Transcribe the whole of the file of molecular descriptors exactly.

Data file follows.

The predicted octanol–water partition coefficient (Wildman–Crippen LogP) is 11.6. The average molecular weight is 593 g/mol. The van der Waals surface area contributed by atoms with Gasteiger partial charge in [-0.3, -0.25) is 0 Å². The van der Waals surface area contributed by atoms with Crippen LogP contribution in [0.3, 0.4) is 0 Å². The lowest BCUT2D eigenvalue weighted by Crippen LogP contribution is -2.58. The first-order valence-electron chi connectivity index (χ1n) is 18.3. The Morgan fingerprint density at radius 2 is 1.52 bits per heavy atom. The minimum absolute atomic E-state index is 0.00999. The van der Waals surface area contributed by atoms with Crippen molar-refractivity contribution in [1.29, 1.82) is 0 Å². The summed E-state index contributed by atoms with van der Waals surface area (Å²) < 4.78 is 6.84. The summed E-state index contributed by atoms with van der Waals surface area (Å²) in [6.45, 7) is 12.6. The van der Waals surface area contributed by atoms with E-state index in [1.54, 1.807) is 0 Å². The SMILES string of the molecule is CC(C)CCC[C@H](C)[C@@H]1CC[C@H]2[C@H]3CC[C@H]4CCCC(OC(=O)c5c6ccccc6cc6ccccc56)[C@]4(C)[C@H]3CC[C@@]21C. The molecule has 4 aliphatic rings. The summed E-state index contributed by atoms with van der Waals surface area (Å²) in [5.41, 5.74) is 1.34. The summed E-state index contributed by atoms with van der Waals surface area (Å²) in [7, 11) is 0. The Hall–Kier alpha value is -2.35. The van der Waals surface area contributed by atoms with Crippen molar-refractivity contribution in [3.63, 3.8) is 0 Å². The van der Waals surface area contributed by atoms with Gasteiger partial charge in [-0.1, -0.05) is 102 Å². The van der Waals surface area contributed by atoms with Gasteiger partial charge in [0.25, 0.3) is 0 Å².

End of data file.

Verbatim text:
The predicted octanol–water partition coefficient (Wildman–Crippen LogP) is 11.6. The average molecular weight is 593 g/mol. The van der Waals surface area contributed by atoms with Gasteiger partial charge in [-0.3, -0.25) is 0 Å². The van der Waals surface area contributed by atoms with Crippen LogP contribution in [0.3, 0.4) is 0 Å². The lowest BCUT2D eigenvalue weighted by Crippen LogP contribution is -2.58. The first-order valence-electron chi connectivity index (χ1n) is 18.3. The Morgan fingerprint density at radius 2 is 1.52 bits per heavy atom. The minimum absolute atomic E-state index is 0.00999. The van der Waals surface area contributed by atoms with Crippen molar-refractivity contribution in [1.29, 1.82) is 0 Å². The summed E-state index contributed by atoms with van der Waals surface area (Å²) < 4.78 is 6.84. The summed E-state index contributed by atoms with van der Waals surface area (Å²) in [6.45, 7) is 12.6. The van der Waals surface area contributed by atoms with E-state index in [1.54, 1.807) is 0 Å². The SMILES string of the molecule is CC(C)CCC[C@H](C)[C@@H]1CC[C@H]2[C@H]3CC[C@H]4CCCC(OC(=O)c5c6ccccc6cc6ccccc56)[C@]4(C)[C@H]3CC[C@@]21C. The molecule has 4 aliphatic rings. The summed E-state index contributed by atoms with van der Waals surface area (Å²) in [5.41, 5.74) is 1.34. The summed E-state index contributed by atoms with van der Waals surface area (Å²) in [7, 11) is 0. The Hall–Kier alpha value is -2.35. The van der Waals surface area contributed by atoms with Crippen molar-refractivity contribution in [3.63, 3.8) is 0 Å². The van der Waals surface area contributed by atoms with Gasteiger partial charge in [-0.1, -0.05) is 102 Å². The van der Waals surface area contributed by atoms with Gasteiger partial charge in [0.25, 0.3) is 0 Å².